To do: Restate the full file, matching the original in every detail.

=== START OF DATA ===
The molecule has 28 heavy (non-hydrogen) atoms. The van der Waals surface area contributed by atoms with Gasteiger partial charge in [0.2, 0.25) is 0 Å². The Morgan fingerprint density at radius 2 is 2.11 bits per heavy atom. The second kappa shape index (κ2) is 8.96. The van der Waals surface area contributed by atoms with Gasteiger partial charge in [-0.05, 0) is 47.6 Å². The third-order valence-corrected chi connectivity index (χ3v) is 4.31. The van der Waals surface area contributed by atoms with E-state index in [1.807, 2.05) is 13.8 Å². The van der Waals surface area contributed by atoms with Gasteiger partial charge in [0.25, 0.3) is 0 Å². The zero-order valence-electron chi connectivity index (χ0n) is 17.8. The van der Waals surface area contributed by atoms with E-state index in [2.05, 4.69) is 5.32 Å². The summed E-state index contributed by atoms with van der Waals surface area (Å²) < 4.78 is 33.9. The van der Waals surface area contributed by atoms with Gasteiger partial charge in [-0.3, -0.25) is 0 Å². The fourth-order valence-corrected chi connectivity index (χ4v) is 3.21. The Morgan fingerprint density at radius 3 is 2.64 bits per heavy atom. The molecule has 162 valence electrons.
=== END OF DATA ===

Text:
The molecule has 28 heavy (non-hydrogen) atoms. The van der Waals surface area contributed by atoms with Gasteiger partial charge in [0.2, 0.25) is 0 Å². The Morgan fingerprint density at radius 2 is 2.11 bits per heavy atom. The second kappa shape index (κ2) is 8.96. The van der Waals surface area contributed by atoms with Gasteiger partial charge in [-0.05, 0) is 47.6 Å². The third-order valence-corrected chi connectivity index (χ3v) is 4.31. The van der Waals surface area contributed by atoms with E-state index in [1.807, 2.05) is 13.8 Å². The van der Waals surface area contributed by atoms with Gasteiger partial charge in [0.25, 0.3) is 0 Å². The zero-order valence-electron chi connectivity index (χ0n) is 17.8. The van der Waals surface area contributed by atoms with E-state index in [2.05, 4.69) is 5.32 Å². The summed E-state index contributed by atoms with van der Waals surface area (Å²) < 4.78 is 33.9. The van der Waals surface area contributed by atoms with Gasteiger partial charge in [-0.3, -0.25) is 0 Å². The fourth-order valence-corrected chi connectivity index (χ4v) is 3.21. The Morgan fingerprint density at radius 3 is 2.64 bits per heavy atom. The molecule has 162 valence electrons.